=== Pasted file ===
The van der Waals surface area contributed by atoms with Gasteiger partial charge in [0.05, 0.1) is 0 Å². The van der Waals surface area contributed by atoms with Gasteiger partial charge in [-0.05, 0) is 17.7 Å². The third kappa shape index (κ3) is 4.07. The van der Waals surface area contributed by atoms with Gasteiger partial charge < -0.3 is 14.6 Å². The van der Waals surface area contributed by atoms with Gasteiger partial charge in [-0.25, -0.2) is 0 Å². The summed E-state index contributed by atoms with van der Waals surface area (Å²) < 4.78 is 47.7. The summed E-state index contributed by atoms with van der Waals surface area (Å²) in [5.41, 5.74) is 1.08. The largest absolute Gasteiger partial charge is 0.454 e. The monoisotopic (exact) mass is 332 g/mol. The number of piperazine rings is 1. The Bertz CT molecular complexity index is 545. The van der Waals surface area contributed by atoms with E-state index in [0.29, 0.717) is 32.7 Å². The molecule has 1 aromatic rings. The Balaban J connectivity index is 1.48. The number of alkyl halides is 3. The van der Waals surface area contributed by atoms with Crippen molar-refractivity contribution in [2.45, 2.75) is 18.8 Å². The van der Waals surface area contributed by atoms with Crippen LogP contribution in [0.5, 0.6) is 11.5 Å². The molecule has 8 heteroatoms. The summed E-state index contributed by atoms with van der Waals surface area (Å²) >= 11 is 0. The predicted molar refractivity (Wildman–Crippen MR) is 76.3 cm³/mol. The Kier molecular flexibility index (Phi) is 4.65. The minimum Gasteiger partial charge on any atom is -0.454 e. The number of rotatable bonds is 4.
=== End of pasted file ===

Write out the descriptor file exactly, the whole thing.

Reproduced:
The van der Waals surface area contributed by atoms with Gasteiger partial charge in [0.05, 0.1) is 0 Å². The van der Waals surface area contributed by atoms with Gasteiger partial charge in [-0.05, 0) is 17.7 Å². The third kappa shape index (κ3) is 4.07. The van der Waals surface area contributed by atoms with Gasteiger partial charge < -0.3 is 14.6 Å². The van der Waals surface area contributed by atoms with Gasteiger partial charge in [-0.25, -0.2) is 0 Å². The summed E-state index contributed by atoms with van der Waals surface area (Å²) < 4.78 is 47.7. The summed E-state index contributed by atoms with van der Waals surface area (Å²) in [5.41, 5.74) is 1.08. The largest absolute Gasteiger partial charge is 0.454 e. The monoisotopic (exact) mass is 332 g/mol. The number of piperazine rings is 1. The Bertz CT molecular complexity index is 545. The van der Waals surface area contributed by atoms with E-state index in [0.29, 0.717) is 32.7 Å². The molecule has 1 aromatic rings. The Balaban J connectivity index is 1.48. The number of alkyl halides is 3. The van der Waals surface area contributed by atoms with Crippen molar-refractivity contribution in [2.45, 2.75) is 18.8 Å². The van der Waals surface area contributed by atoms with Crippen LogP contribution in [0.5, 0.6) is 11.5 Å². The molecule has 8 heteroatoms. The summed E-state index contributed by atoms with van der Waals surface area (Å²) >= 11 is 0. The predicted molar refractivity (Wildman–Crippen MR) is 76.3 cm³/mol. The Kier molecular flexibility index (Phi) is 4.65. The minimum Gasteiger partial charge on any atom is -0.454 e. The number of rotatable bonds is 4.